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Sargy Mann (1937-2015)
Chapel by the sea, 1999
Signed, lower left
Inscribed with title to the reverse
Oil on canvas
48 x 60 inches

Provenance: Cadogan Contemporary
Private Collection

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The dramatic palette of this work corresponds to the seering light that Sargy experienced on his trip to India in 1999. Painted with very limited vision, Sargy described this period, 


"I paint for the joy that comes from discovering what the world looks like. Trying to invent a coloured metaphor that will preserve the experience, becomes the process which reveals and intensifies it and which leads to some sort of understanding. If my paintings can share some of this joy with others, that seems to be worthwhile. Even now, when I am almost blind there is still so much more to see. The intensity of the light in India, was a revelation which showed me that there was more that I could do with colour. l don't think that we have got that far with seeing the world, I'm sure that there will always be more to discovered."

As quoted on the Sargy Mann Archive website <>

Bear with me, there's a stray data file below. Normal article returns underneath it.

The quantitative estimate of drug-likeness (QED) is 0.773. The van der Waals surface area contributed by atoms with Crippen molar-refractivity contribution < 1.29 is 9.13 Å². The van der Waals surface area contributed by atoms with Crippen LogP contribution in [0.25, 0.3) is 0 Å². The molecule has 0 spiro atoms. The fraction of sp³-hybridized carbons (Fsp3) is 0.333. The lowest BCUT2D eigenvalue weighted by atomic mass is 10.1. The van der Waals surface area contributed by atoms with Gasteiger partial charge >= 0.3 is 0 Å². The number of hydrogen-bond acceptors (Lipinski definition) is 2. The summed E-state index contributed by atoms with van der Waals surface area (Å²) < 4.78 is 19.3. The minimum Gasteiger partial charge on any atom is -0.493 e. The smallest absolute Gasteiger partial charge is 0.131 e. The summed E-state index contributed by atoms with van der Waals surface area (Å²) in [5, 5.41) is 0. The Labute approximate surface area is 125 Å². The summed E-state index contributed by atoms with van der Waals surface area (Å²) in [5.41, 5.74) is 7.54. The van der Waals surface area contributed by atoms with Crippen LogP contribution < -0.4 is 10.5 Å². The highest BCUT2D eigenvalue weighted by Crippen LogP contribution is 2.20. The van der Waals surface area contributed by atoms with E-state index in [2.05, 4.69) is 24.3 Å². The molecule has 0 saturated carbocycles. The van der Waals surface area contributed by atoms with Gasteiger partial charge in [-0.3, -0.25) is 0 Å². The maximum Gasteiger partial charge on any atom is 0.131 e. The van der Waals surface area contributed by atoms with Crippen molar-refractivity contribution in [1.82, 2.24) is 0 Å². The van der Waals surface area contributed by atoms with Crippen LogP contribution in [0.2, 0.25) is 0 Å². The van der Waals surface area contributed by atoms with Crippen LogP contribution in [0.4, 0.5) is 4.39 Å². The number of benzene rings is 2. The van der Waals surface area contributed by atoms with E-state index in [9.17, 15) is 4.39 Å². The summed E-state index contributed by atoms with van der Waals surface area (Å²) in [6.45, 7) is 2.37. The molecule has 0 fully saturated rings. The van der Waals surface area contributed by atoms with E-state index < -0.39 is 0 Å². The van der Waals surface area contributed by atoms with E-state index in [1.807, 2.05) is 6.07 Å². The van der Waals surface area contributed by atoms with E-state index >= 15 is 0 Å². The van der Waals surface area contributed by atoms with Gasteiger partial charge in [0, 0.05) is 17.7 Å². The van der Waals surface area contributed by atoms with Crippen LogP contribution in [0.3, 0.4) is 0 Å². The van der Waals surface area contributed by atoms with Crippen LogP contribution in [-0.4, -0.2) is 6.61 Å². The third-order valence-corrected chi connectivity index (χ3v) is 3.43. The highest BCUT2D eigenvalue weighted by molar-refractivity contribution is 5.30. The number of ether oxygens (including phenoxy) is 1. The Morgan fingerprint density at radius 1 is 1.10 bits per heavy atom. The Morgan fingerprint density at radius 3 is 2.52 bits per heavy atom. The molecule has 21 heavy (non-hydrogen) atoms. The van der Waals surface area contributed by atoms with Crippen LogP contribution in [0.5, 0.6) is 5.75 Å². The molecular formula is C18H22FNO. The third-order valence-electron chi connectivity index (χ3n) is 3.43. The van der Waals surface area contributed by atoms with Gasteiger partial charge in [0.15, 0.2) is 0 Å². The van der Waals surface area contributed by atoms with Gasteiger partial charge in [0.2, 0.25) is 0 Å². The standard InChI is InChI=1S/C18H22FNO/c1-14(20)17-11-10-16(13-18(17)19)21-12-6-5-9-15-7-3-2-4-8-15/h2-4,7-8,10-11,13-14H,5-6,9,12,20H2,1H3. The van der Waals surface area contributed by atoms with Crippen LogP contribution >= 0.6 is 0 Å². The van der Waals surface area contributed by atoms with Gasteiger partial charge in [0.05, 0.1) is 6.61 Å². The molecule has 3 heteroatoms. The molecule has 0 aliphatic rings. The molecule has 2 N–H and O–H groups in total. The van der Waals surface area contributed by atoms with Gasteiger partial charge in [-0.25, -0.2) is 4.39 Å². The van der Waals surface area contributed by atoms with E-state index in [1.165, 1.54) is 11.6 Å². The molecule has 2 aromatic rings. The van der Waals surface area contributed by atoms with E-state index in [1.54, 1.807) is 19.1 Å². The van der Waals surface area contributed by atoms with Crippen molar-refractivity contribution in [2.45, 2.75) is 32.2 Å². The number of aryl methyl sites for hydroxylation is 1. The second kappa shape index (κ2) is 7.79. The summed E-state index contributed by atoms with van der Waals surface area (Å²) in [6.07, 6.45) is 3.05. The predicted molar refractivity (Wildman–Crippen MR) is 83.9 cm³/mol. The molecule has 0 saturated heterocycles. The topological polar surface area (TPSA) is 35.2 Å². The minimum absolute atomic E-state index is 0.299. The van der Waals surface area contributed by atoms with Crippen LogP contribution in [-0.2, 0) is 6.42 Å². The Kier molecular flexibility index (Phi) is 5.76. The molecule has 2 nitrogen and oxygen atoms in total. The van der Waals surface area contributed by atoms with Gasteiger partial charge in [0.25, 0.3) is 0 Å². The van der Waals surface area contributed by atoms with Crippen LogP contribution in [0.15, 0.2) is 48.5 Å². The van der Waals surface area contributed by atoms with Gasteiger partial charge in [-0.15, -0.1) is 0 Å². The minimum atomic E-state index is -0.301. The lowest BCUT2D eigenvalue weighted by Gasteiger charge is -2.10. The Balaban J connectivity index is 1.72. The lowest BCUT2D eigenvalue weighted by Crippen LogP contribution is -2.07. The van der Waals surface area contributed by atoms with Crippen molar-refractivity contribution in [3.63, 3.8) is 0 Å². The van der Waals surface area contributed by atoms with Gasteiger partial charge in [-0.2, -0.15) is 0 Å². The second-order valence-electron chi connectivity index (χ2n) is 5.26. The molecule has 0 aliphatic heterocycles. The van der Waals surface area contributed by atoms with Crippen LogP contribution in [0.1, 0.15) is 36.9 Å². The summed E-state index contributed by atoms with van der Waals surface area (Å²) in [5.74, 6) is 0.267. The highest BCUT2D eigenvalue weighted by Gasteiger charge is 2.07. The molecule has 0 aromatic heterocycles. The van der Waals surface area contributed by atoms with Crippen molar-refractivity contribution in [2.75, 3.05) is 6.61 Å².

With many thanks to Peter Mann for his help in cataloguing this painting.

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Sargy Mann was born in Hythe, Kent in 1937. He studied at the Camberwell School of Art and then returned to the school as a lecturer from 1969-1988. He held a number of other academic and curatorial positions including, co-curator of the "Bonnard at le Bosquest" exhibition at the Hayward Gallery (1994) and Visiting lecturer at the Prince's Drawing School (1999-2008). He exhibited extensively at the Royal Academy, Royal College of Art and the Mall Galleries.


Sargy was diagnosed with cataracts at the age of 36 and ultimately lost his sight but continued to paint and exhibit to astonishing effect for the last 25 years of his life.


His obituary can be read here and further information on Sargy can be found at the

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